And there’s a lesson in this for Chicago, he asserts.
“If you look at neighborhoods like Lakeview or Lincoln Park what has happened is that since the 1980s those neighborhoods have gotten considerably less dense. I grew up in Lincoln Park in the 70s and most of the houses around me were three flats and those have all been turned into single families. That means basically a third of the number of people that once lived there live there, so it’s less dense, it’s more expensive. You really turned it into a very different kind of community than it was before. And this is what I think TOD is about, which is trying to find ways to increase density in limited areas, but people that have those communities don’t want to change that.”
We talk about the seemingly insoluble situation at Dyett High School, where the Mayor may have thought he found solution to the weeks-long hunger strike by giving the protesters most of their key demands, but cutting them out of any continuing association with the school. The hunger strike continues with no resolution in sight. We ask what will happen if, tragically, a protester is seriously injured or possibly dies.
“I think this is really a product of some of the larger problems that Emanuel has had with community organizations and with the community overall,” he explains. “There has been almost from the beginning of his first term a lack of trust between him and community organizations. And he rarely has tried to reach out to community organizations and build personal relationships with them, and this is a case where the community organization has very little trust, very little belief that the Mayor is going to act in their interest. And conversely the city organizations who are basically an extension of the Mayor don’t really trust that they can work with the community organizations. So I think the solution the Mayor has come up with is we’re going to create something that is going to be okay, we’ll satisfy your problem but you’re not going to be a part of it. And so the city can avoid having to deal with these protesters”.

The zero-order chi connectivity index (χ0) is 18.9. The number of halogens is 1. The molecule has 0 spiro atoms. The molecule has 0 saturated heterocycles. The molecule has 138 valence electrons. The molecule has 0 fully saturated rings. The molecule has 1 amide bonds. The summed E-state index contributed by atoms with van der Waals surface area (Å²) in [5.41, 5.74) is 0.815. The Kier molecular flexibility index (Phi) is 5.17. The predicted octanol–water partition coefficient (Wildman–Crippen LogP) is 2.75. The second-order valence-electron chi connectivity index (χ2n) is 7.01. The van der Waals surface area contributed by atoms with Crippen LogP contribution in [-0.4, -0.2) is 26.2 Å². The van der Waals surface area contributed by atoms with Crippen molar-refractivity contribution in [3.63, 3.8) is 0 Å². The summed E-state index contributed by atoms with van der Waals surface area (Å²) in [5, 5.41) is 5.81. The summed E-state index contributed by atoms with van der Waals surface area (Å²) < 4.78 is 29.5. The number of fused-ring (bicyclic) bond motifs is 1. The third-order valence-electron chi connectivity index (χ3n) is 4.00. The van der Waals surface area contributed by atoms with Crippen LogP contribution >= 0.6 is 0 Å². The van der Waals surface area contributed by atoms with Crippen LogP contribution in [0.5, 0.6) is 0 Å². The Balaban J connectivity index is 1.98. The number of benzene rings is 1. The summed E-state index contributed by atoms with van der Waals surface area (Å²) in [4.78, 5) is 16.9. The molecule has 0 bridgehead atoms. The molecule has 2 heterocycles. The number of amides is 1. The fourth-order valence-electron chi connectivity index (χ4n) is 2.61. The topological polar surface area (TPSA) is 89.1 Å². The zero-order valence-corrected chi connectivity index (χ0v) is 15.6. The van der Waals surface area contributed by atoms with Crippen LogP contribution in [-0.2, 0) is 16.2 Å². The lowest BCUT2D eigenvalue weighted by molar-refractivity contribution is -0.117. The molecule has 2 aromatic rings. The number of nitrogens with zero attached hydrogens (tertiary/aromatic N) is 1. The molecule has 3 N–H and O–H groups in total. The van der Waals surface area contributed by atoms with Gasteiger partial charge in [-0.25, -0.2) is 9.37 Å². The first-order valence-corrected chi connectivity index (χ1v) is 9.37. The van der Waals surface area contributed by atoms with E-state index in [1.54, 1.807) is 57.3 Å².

Aldertrack, a mostly subscription daily report on City government, has added a new service. It’s a wiki-style database encompassing all 68 boards and commissions associated with Chicago’s governance. There are policy and operations boards associated with the Police Department, Library and Planning. There are commissions that oversee standards for crane operators, electricians and masons. And there are advisory Boards such as World Business Chicago, which has no governmental role but gives Mayoral status to dozens of business and civic leaders upon whom the mayor can call for advice or assistance.
“We took pains to find out who the members are, to confirm who they are, then we looked up their backgrounds. We cross-referenced it with past press releases and journal proceedings from City Council,” he explains. “And we found in a number of cases for instance the City Library Board which is really the governing body for the library. All of the members are currently on expired commissions, so they need to be reappointed. Legally they are not really supposed to be making decisions about how the library is operated. We’re told well no big deal; the state has never had a problem with that before. Still you know, let’s clean it up guys.”